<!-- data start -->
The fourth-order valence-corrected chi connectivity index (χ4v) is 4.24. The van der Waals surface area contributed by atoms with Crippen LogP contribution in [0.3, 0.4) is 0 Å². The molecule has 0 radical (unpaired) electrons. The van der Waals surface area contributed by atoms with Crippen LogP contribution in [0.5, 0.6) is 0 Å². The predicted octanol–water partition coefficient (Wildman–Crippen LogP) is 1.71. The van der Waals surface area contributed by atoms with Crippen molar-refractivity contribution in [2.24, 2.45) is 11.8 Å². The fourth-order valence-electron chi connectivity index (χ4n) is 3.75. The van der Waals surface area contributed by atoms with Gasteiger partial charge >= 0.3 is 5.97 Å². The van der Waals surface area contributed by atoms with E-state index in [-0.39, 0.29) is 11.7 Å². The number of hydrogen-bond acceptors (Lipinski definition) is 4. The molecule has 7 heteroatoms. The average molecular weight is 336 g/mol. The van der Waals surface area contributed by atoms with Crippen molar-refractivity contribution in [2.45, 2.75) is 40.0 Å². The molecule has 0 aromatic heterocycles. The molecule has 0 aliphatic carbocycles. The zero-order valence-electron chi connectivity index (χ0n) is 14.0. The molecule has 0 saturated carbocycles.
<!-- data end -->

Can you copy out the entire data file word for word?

The fourth-order valence-corrected chi connectivity index (χ4v) is 4.24. The van der Waals surface area contributed by atoms with Crippen LogP contribution in [0.3, 0.4) is 0 Å². The molecule has 0 radical (unpaired) electrons. The van der Waals surface area contributed by atoms with Crippen LogP contribution in [0.5, 0.6) is 0 Å². The predicted octanol–water partition coefficient (Wildman–Crippen LogP) is 1.71. The van der Waals surface area contributed by atoms with Crippen molar-refractivity contribution in [2.24, 2.45) is 11.8 Å². The fourth-order valence-electron chi connectivity index (χ4n) is 3.75. The van der Waals surface area contributed by atoms with Gasteiger partial charge >= 0.3 is 5.97 Å². The van der Waals surface area contributed by atoms with E-state index in [-0.39, 0.29) is 11.7 Å². The number of hydrogen-bond acceptors (Lipinski definition) is 4. The molecule has 7 heteroatoms. The average molecular weight is 336 g/mol. The van der Waals surface area contributed by atoms with Crippen molar-refractivity contribution in [2.45, 2.75) is 40.0 Å². The molecule has 0 aromatic heterocycles. The molecule has 0 aliphatic carbocycles. The zero-order valence-electron chi connectivity index (χ0n) is 14.0. The molecule has 0 saturated carbocycles.